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What is the difference between a non-immigrant and immigrant visa?

A non-U.S. citizen ais required to hold the correct form of immigrant or non-immigrant visa in order to enter the country.

Call us on 0333 305 9375 for urgent support and advice with your visa or immigration query. Our qualified immigration lawyers are on hand to assist with your query.

Key differences between US non-immigrant and immigrant visas

We are often asked what is the difference between an immigrant and a non-immigrant visa and the answer is that there are some key differences between the two.

All non-citizens who enter the United States will be designated as either an immigrant or a non-immigrant.

An immigrant is a person who comes to the U.S. for the purposes of settling there on a permanent basis as a permanent resident, and is usually granted a green card.

Depending on their situation, immigrants are generally allowed to live, work, travel, and study without many restrictions.

The visa applicant will often be sponsored by an eligible family member or employer.

Holding a green card or immigrant visa can be a route towards U.S. citizenship. There are over 32 categories of immigrant visas.

A non-immigrant is an individual who comes to the country on a temporary basis for a specific purpose, including tourism, medical treatment, travel, some business activities, temporary work, or study purposes.

These visas do not grant the holder a green card, and it is not a route towards U.S. citizenship.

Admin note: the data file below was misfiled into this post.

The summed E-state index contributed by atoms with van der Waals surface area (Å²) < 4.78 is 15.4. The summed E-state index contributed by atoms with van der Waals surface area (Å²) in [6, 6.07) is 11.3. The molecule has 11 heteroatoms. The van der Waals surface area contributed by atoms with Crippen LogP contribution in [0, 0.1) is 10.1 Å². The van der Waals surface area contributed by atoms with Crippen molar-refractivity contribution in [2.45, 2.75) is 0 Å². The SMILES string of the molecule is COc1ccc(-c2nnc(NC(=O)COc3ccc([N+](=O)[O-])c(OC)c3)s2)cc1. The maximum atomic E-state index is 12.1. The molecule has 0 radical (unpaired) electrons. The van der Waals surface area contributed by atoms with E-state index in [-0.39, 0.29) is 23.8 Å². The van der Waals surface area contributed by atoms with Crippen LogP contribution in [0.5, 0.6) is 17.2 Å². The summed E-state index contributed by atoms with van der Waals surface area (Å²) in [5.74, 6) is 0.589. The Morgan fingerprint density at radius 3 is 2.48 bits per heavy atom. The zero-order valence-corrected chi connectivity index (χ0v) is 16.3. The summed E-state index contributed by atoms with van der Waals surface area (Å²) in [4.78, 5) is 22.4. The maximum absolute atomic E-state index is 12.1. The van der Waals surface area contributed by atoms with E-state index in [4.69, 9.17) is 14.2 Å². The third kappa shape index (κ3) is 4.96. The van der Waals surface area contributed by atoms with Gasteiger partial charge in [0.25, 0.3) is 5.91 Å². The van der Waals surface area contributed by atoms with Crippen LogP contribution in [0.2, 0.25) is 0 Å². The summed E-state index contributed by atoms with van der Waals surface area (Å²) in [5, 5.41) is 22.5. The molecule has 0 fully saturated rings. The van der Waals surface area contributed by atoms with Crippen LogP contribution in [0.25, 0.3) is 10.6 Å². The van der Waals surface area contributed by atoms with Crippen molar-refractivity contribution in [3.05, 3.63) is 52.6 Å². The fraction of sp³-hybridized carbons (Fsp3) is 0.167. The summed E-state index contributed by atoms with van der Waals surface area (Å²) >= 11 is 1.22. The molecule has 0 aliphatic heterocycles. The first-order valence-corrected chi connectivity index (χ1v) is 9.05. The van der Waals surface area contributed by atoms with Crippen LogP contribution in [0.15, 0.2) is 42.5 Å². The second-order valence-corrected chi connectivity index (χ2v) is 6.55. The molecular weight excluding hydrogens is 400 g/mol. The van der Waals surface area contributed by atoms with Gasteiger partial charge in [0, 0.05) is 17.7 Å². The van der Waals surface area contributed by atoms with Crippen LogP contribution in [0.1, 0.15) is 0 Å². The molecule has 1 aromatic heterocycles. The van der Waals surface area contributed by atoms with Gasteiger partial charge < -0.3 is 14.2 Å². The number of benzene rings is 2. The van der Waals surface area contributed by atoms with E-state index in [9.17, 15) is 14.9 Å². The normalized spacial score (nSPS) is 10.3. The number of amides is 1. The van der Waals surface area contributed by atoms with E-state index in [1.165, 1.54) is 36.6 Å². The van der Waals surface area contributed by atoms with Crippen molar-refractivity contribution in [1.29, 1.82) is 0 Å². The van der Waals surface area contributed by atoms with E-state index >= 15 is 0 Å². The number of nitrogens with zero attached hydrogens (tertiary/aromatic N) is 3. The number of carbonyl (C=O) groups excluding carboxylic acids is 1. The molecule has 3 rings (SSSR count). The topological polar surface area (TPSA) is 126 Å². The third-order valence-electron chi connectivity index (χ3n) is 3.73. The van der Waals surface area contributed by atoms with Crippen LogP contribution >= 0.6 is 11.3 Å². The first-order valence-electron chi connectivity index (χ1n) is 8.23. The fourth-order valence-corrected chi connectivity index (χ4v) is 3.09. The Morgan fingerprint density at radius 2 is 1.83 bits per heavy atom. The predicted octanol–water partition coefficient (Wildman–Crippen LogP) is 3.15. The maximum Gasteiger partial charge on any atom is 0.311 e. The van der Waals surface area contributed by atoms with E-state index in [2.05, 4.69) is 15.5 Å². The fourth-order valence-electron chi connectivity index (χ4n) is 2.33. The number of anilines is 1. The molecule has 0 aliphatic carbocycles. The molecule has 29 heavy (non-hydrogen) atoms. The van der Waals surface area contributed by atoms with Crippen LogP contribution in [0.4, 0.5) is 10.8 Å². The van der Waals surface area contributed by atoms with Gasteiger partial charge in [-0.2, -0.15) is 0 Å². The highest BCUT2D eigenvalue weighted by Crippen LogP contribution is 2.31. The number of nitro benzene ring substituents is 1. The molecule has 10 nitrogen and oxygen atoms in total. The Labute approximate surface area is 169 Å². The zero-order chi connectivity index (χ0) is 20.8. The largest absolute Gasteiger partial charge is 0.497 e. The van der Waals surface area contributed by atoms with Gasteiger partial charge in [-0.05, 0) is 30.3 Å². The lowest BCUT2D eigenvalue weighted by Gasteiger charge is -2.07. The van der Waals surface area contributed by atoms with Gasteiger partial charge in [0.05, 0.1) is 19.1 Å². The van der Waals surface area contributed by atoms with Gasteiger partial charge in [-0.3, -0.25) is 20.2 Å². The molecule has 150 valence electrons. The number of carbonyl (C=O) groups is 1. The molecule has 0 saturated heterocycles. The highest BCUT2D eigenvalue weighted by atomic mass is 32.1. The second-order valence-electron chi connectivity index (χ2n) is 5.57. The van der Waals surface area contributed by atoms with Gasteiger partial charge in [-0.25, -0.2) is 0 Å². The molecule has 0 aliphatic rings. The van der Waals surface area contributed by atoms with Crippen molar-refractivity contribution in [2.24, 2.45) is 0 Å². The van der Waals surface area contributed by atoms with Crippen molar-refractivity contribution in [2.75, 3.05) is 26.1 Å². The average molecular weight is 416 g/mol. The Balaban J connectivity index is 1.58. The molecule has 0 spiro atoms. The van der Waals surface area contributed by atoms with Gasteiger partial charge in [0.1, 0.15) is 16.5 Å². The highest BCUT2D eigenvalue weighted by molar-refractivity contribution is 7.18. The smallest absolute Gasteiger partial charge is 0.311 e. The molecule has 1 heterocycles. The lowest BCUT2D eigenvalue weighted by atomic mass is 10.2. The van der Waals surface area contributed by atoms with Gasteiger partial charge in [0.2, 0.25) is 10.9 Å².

Do you need help applying for a U.S. Visa? Our lawyers can assist you.

What is an immigrant visa?

An immigrant visa allows for individuals to come to the U.S. for some specific purposes. There are approximately 12 steps involved in the process.

The steps in applying for an immigrant visa include:

  1. The petitioner submits a petition to USCIS
  2. The national visa centre processes the petition
  3. The applicant pays the appropriate fees
  4. The petitioner submits an affidavit in support of the application
  5. The petitioner submits the relevant financial documents
  6. The applicant completes the online application
  7. The application submits the relevant civil documents
  8. Both the petitioner and the applicant scan the documents
  9. Both the petitioner and the applicant submit the relevant documents
  10. The applicant prepares for their interview
  11. The applicant attends their interview
  12. The applicant awaits the decision on their application

There may be additional steps in the process depending on your personal circumstances.

Types of immigrant visas

Depending on your circumstances, you can apply for a visa that is the most appropriate for your situation.

Below is a list of the two main types of immigrant visa, family-based and employment-based.

Family-based immigrant visas

U.S. citizens may file a petition for an immigrant visa for the following groups of people:

  • Your spouse
  • Your daughter or son
  • Your parent
  • Your brother or sister

While U.S. lawful permanent residents (LPR, or green card holders) may file a petition for these categories of individuals only: